St Bartholomew’s, Ashleworth, is below the village near the river and is part of some magnificent monastic buildings – eg the Tythe Barn, in the care of the National Trust, and was completely swathed in plastic. The church doorway is Saxon set in the north wall, which is almost all herringbone stonework, and there is much carved woodwork. Arthur Mee mentions a fine preaching cross 10ft high with carved lantern head in the churchyard but I was told it was in fact back on the village green.
A team of a dozen from Twyning also called but then proceeded to the inn by the river for their lunch. I cycled on and caught up with a fellow traveller who was also looking for St Mary’s, Hasfield. Here there were grotesque gargoyles poking from the tower, a scratch dial above the inner door, eight stone angels supporting the beams of the chancel and a tub shaped Norman font. The road back down the hill was pretty rough with strong country smells by the farms!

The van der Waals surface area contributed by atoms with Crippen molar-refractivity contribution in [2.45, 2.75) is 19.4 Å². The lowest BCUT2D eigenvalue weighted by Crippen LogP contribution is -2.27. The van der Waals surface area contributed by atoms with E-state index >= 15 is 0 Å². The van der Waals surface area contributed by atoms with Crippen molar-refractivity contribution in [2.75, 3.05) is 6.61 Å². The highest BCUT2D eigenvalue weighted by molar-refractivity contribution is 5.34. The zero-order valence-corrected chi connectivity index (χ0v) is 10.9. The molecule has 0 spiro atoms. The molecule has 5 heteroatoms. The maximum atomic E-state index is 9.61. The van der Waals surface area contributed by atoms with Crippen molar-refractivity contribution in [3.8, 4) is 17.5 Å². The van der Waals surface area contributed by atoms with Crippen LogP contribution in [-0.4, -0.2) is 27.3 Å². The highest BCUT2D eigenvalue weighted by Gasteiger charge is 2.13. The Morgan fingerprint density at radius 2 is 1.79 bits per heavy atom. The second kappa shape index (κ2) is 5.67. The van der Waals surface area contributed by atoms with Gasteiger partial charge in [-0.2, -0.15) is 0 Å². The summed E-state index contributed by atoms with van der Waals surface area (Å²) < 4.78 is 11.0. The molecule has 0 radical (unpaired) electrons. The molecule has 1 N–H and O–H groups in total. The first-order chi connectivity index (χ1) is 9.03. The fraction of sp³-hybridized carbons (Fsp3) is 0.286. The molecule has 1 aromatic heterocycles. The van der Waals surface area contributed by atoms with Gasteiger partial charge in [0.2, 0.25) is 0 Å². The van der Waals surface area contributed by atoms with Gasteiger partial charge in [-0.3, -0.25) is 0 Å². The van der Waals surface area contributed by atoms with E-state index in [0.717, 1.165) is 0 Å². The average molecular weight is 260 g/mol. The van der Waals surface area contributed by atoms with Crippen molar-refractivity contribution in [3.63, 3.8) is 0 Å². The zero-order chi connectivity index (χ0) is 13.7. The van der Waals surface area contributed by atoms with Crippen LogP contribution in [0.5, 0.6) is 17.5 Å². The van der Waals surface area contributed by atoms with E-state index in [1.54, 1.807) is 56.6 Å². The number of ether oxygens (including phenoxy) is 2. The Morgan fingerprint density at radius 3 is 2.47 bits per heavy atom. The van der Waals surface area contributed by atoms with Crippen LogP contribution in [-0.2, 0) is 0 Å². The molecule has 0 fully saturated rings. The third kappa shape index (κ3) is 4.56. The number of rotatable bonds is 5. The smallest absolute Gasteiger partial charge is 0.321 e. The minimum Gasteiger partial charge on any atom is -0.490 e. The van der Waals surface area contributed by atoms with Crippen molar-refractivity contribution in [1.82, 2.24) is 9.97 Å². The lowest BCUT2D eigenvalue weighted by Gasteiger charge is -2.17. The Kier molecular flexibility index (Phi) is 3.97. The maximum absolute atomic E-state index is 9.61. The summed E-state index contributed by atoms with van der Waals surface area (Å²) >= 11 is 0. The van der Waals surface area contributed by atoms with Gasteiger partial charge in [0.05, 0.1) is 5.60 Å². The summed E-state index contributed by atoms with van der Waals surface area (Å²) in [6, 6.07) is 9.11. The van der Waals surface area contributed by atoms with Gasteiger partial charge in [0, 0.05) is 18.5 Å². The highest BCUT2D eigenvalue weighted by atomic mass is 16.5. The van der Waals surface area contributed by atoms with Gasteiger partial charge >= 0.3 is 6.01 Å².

St Michael’s, Tirley, provided much appreciated refreshment; there is a window in memory of Revd Joseph Hore who served the parish for 61 years. The floor of the church has been raised to bring it above flood level! A short way into the village they were preparing the Methodist church for harvest festival.